Wednesday, March 14, 2007
Why do people make bad video games? I can't even begin to describe how awful "Rogue Galaxy" is. In fact, I believe that if you were to smash the "Rogue Galaxy" disc into tiny shards and then drink them, you would be having approximately 35 times as much fun as you would putting the game in your PS2 and playing it.
I am a game reviewer. This means that as someone with little to no experience actually making video games, I have to judge the quality of the content in a game. I consider myself a "softcore" reviewer. If I have fun playing a game, I try to highlight that. Sometimes I make mistakes. For example, I was too harsh when reviewing "Fable." I had high expectations "Fable" didn't meet, so I panned a game that had plenty of merits. I moralized too much when reviewing "JFK Reloaded." I maintain my belief that it is a stupid, stupid game, and the creators are stupid, stupid people for thinking they could convince the world that it was a "scientific simulation" rather than a dinky shooter. I accept, however, that it had good physics, and with more levels and a different setting, it would have been a fun way to waste a few hours.
First and foremost, it lacks any sort of originality. A lot of stories these days seem to lift their premise from their influences, but "Rogue Galaxy" pushes the envelope to the point where it's really just ham-handed plagiarism. The game starts out on the planet Rosa, an arid, loosely populated desert planet. The hardy locals are under the yoke of a large invading empire, due to the important natural resources on their world. In the open desert that covers most of the planet's landmass, colossal "sandworms" devour unsuspecting travelers. If you haven't heard this before, it's a word-for-word description of the planet Arrakis, the setting for Frank Herbert's famous "Dune" series.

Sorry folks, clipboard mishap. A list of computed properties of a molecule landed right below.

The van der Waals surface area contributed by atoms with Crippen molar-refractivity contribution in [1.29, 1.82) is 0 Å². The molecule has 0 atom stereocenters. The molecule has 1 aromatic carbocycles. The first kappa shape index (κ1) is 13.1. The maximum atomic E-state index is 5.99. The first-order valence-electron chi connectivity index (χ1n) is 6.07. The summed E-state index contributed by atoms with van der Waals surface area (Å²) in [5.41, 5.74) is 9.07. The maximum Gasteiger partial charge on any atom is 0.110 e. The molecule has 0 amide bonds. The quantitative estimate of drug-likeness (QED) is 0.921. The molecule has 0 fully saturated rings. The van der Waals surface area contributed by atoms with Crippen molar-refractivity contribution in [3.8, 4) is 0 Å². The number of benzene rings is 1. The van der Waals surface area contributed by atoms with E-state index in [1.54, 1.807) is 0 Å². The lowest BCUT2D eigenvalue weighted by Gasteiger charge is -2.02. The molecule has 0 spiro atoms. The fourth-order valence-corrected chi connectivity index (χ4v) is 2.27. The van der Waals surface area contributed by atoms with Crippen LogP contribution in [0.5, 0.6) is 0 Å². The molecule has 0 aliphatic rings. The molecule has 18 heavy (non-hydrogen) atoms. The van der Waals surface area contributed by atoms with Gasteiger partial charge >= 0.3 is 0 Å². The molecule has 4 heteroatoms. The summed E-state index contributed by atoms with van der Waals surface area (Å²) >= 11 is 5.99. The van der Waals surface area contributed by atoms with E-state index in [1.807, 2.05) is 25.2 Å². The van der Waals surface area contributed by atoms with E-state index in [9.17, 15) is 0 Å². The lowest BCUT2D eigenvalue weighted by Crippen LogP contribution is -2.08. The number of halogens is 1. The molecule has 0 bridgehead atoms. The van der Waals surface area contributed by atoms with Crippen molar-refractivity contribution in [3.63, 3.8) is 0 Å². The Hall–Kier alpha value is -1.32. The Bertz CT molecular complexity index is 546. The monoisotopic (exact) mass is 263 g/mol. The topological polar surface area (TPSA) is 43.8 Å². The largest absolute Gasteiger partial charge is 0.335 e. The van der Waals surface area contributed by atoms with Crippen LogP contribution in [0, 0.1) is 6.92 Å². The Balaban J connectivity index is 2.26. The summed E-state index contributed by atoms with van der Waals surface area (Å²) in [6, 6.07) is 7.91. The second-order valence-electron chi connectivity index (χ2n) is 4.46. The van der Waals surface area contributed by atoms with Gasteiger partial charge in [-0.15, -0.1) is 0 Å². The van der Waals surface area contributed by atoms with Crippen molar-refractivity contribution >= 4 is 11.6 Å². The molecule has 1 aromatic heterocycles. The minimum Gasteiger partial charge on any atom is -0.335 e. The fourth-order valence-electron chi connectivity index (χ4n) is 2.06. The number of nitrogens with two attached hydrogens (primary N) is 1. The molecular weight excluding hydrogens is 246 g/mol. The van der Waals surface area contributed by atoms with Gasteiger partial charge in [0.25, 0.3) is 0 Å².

The plot stumbles over its own feet throughout the game. Every character is an archetype, most with no personality beyond an accent or some conspicuous feature. The dialogue is painful, and the voice actors are adequate, at best. (The exception is Steven Jay Blum, Zegram's voice actor. I have no idea what a professional like him is doing in a game like this.) Clichés abound: dark, mysterious figures intone on the potential of the young hero; the young hero reminisces about his past, as a boy with unknown parents and adventure in his heart … is this making you as sick as it makes me?
The game play is, unsurprisingly, lifted directly from the many action RPGs we've seen over the years. The player has an action bar, can jump and attack, uses items to heal himself and cure status ailments, yadda yadda, blah blah blah. "Rogue Galaxy" attempts some innovation by adding enemies who have special defenses: some you have to stomp on, some you have to attack extra hard to break their guard. Exciting? No. I'm astounded by how overpoweringly generic "Rogue Galaxy" is. Even the skill system, the "Revelation Flow" is like a cheap knockoff of the License Grid from "Final Fantasy XII." The player finds otherwise useless items, which are inserted into darkened spots on the "Flow," to unlock skills. This might have made for an interesting puzzle, but the mystery item you need for each socket is spelled out in text right above its spot. To be fair, the text is also shaded, meaning if your TV is stuck on the lowest brightness setting, it will be a regular old scavenger hunt.
The graphics, continuing the vein of banality, are cel-shaded, like the kind we've seen in plenty of other PS2 RPGs. They aren't that bad. But they aren't all that great, and they do nothing to improve the already dismal score of "Rogue Galaxy."
As far as replay goes, the first sitting of "Rogue Galaxy" was enough to put me to sleep. I couldn't imagine another round.
At the beginning of this review, I asked the question "Why do people make bad video games?" Considering the critical success of "Rogue Galaxy" both in Japan and elsewhere, the answer is obvious. Why the hell would anyone put effort into making a game when they could just plagiarize all the others and still make money?
That, if you ask me, is the worst part of all.
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